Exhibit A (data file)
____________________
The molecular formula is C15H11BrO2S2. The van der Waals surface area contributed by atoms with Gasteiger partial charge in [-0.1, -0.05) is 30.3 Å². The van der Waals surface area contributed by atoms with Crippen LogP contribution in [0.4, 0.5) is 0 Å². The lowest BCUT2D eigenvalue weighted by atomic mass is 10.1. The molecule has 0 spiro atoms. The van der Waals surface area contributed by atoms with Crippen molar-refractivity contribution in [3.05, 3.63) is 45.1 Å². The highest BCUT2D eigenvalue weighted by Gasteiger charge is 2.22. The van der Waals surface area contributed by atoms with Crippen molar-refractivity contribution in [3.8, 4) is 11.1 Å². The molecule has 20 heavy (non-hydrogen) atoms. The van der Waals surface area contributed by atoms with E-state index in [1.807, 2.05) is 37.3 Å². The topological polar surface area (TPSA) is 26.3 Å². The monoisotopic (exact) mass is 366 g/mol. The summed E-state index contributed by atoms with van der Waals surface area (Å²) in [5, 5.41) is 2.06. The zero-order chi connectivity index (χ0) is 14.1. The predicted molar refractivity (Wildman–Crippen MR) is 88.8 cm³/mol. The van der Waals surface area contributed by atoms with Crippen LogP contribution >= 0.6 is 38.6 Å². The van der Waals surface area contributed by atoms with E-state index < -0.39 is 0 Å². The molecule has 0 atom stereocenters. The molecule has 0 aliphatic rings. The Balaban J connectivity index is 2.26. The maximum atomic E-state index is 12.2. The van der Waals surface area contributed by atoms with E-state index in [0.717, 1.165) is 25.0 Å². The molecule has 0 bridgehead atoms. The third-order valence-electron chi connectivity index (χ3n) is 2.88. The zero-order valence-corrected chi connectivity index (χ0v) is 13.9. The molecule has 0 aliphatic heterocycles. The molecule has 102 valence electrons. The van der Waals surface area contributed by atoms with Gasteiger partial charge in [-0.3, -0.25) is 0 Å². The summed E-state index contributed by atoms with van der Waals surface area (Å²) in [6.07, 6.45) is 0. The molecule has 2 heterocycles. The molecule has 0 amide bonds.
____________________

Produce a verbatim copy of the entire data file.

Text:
The molecular formula is C15H11BrO2S2. The van der Waals surface area contributed by atoms with Gasteiger partial charge in [-0.1, -0.05) is 30.3 Å². The van der Waals surface area contributed by atoms with Crippen LogP contribution in [0.4, 0.5) is 0 Å². The lowest BCUT2D eigenvalue weighted by atomic mass is 10.1. The molecule has 0 spiro atoms. The van der Waals surface area contributed by atoms with Crippen molar-refractivity contribution in [3.05, 3.63) is 45.1 Å². The highest BCUT2D eigenvalue weighted by Gasteiger charge is 2.22. The van der Waals surface area contributed by atoms with Crippen molar-refractivity contribution in [3.8, 4) is 11.1 Å². The molecule has 20 heavy (non-hydrogen) atoms. The van der Waals surface area contributed by atoms with E-state index in [1.807, 2.05) is 37.3 Å². The topological polar surface area (TPSA) is 26.3 Å². The monoisotopic (exact) mass is 366 g/mol. The summed E-state index contributed by atoms with van der Waals surface area (Å²) in [5, 5.41) is 2.06. The zero-order chi connectivity index (χ0) is 14.1. The predicted molar refractivity (Wildman–Crippen MR) is 88.8 cm³/mol. The van der Waals surface area contributed by atoms with Crippen LogP contribution >= 0.6 is 38.6 Å². The van der Waals surface area contributed by atoms with E-state index < -0.39 is 0 Å². The molecule has 0 atom stereocenters. The molecule has 0 aliphatic rings. The Balaban J connectivity index is 2.26. The maximum atomic E-state index is 12.2. The van der Waals surface area contributed by atoms with E-state index in [0.717, 1.165) is 25.0 Å². The molecule has 0 bridgehead atoms. The third-order valence-electron chi connectivity index (χ3n) is 2.88. The zero-order valence-corrected chi connectivity index (χ0v) is 13.9. The molecule has 0 aliphatic heterocycles. The molecule has 102 valence electrons. The van der Waals surface area contributed by atoms with Gasteiger partial charge in [-0.3, -0.25) is 0 Å². The summed E-state index contributed by atoms with van der Waals surface area (Å²) in [6.07, 6.45) is 0. The molecule has 2 heterocycles. The molecule has 0 amide bonds.